Unsupervised learning, is paradigm in machine learning where, in contrast to supervised learning and semi-supervised learning, algorithms learn patterns exclusively from unlabeled data.
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Neural network tasks are often categorized as discriminative (recognition) or generative (imagination). Often but not always, discriminative tasks use supervised methods and generative tasks use unsupervised (see Venn diagram); however, the separation is very hazy. For example, object recognition favors supervised learning but unsupervised learning can also cluster objects into groups. Furthermore, as progress marches onward some tasks employ both methods, and some tasks swing from one to another. For example, image recognition started off as heavily supervised, but became hybrid by employing unsupervised pre-training, and then moved towards supervision again with the advent of dropout, ReLU, and adaptive learning rates.
During the learning phase, an unsupervised network tries to mimic the data it's given and uses the error in its mimicked output to correct itself (i.e. correct its weights and biases). Sometimes the error is expressed as a low probability that the erroneous output occurs, or it might be expressed as an unstable high energy state in the network.
In contrast to supervised methods' dominant use of backpropagation, unsupervised learning also employs other methods including: Hopfield learning rule, Boltzmann learning rule, Contrastive Divergence, Wake Sleep, Variational Inference, Maximum Likelihood, Maximum A Posteriori, Gibbs Sampling, and backpropagating reconstruction errors or hidden state reparameterizations. See the table below for more details.
An energy function is a macroscopic measure of a network's activation state. In Boltzmann machines, it plays the role of the Cost function. This analogy with physics is inspired by Ludwig Boltzmann's analysis of a gas' macroscopic energy from the microscopic probabilities of particle motion , where k is the Boltzmann constant and T is temperature. In the RBM network the relation is ,^{[1]} where and vary over every possible activation pattern and . To be more precise, , where is an activation pattern of all neurons (visible and hidden). Hence, early neural networks bear the name Boltzmann Machine. Paul Smolensky calls the Harmony. A network seeks low energy which is high Harmony.
This table shows connection diagrams of various unsupervised networks, the details of which will be given in the section Comparison of Networks. Circles are neurons and edges between them are connection weights. As network design changes, features are added on to enable new capabilities or removed to make learning faster. For instance, neurons change between deterministic (Hopfield) and stochastic (Boltzmann) to allow robust output, weights are removed within a layer (RBM) to hasten learning, or connections are allowed to become asymmetric (Helmholtz).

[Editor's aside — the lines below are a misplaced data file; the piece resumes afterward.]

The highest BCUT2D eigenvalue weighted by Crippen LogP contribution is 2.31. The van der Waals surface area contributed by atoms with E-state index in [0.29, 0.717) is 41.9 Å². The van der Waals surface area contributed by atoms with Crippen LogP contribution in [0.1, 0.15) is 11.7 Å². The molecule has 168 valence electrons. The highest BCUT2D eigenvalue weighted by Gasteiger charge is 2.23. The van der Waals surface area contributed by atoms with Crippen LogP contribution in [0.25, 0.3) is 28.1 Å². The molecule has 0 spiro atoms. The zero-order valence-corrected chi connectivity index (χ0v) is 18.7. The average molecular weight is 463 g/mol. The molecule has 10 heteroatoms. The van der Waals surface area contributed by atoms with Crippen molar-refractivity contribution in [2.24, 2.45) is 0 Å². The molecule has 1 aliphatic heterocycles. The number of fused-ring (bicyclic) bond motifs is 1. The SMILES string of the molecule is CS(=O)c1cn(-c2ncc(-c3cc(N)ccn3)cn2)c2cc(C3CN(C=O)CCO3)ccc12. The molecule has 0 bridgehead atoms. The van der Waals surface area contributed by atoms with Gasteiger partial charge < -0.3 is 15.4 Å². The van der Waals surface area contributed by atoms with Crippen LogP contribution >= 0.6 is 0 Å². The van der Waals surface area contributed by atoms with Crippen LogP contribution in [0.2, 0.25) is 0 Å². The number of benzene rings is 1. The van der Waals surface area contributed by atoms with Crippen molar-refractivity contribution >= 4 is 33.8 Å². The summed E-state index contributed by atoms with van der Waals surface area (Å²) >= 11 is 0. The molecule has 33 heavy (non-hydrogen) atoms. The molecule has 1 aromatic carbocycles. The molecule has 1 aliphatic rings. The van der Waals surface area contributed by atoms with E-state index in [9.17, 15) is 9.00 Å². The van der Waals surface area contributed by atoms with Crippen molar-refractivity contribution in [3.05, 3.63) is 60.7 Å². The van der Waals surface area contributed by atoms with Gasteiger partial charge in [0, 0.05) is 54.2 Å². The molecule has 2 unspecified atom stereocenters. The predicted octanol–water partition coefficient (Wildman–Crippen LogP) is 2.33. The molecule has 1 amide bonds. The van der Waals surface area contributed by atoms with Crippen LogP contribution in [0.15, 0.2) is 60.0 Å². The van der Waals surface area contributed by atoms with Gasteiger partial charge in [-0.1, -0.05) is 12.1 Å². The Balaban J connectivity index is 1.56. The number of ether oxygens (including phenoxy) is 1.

Hopfield | Boltzmann | RBM | Stacked Boltzmann |
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Helmholtz | Autoencoder | VAE |
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Of the networks bearing people's names, only Hopfield worked directly with neural networks. Boltzmann and Helmholtz came before artificial neural networks, but their work in physics and physiology inspired the analytical methods that were used.
1969 | Perceptrons by Minsky & Papert shows a perceptron without hidden layers fails on XOR |
1970s | (approximate dates) First AI winter |
1974 | Ising magnetic model proposed by WA Little | for cognition
1980 | Fukushima introduces the neocognitron, which is later called a convolutional neural network. It is mostly used in SL, but deserves a mention here. |
1982 | Ising variant Hopfield net described as CAMs and classifiers by John Hopfield. |
1983 | Ising variant Boltzmann machine with probabilistic neurons described by Hinton & Sejnowski following Sherington & Kirkpatrick's 1975 work. |
1986 | Paul Smolensky publishes Harmony Theory, which is an RBM with practically the same Boltzmann energy function. Smolensky did not give a practical training scheme. Hinton did in mid-2000s. |
1995 | Schmidthuber introduces the LSTM neuron for languages. |
1995 | Dayan & Hinton introduces Helmholtz machine |
1995-2005 | (approximate dates) Second AI winter |
2013 | Kingma, Rezende, & co. introduced Variational Autoencoders as Bayesian graphical probability network, with neural nets as components. |
Here, we highlight some characteristics of select networks. The details of each are given in the comparison table below.
Hopfield | Boltzmann | RBM | Stacked RBM | Helmholtz | Autoencoder | VAE | |
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Usage & notables | CAM, traveling salesman problem | CAM. The freedom of connections makes this network difficult to analyze. | pattern recognition. used in MNIST digits and speech. | recognition & imagination. trained with unsupervised pre-training and/or supervised fine tuning. | imagination, mimicry | language: creative writing, translation. vision: enhancing blurry images | generate realistic data |
Neuron | deterministic binary state. Activation = { 0 (or -1) if x is negative, 1 otherwise } | stochastic binary Hopfield neuron | ← same. (extended to real-valued in mid 2000s) | ← same | ← same | language: LSTM. vision: local receptive fields. usually real valued relu activation. | middle layer neurons encode means & variances for Gaussians. In run mode (inference), the output of the middle layer are sampled values from the Gaussians. |
Connections | 1-layer with symmetric weights. No self-connections. | 2-layers. 1-hidden & 1-visible. symmetric weights. | ← same. no lateral connections within a layer. |
top layer is undirected, symmetric. other layers are 2-way, asymmetric. | 3-layers: asymmetric weights. 2 networks combined into 1. | 3-layers. The input is considered a layer even though it has no inbound weights. recurrent layers for NLP. feedforward convolutions for vision. input & output have the same neuron counts. | 3-layers: input, encoder, distribution sampler decoder. the sampler is not considered a layer |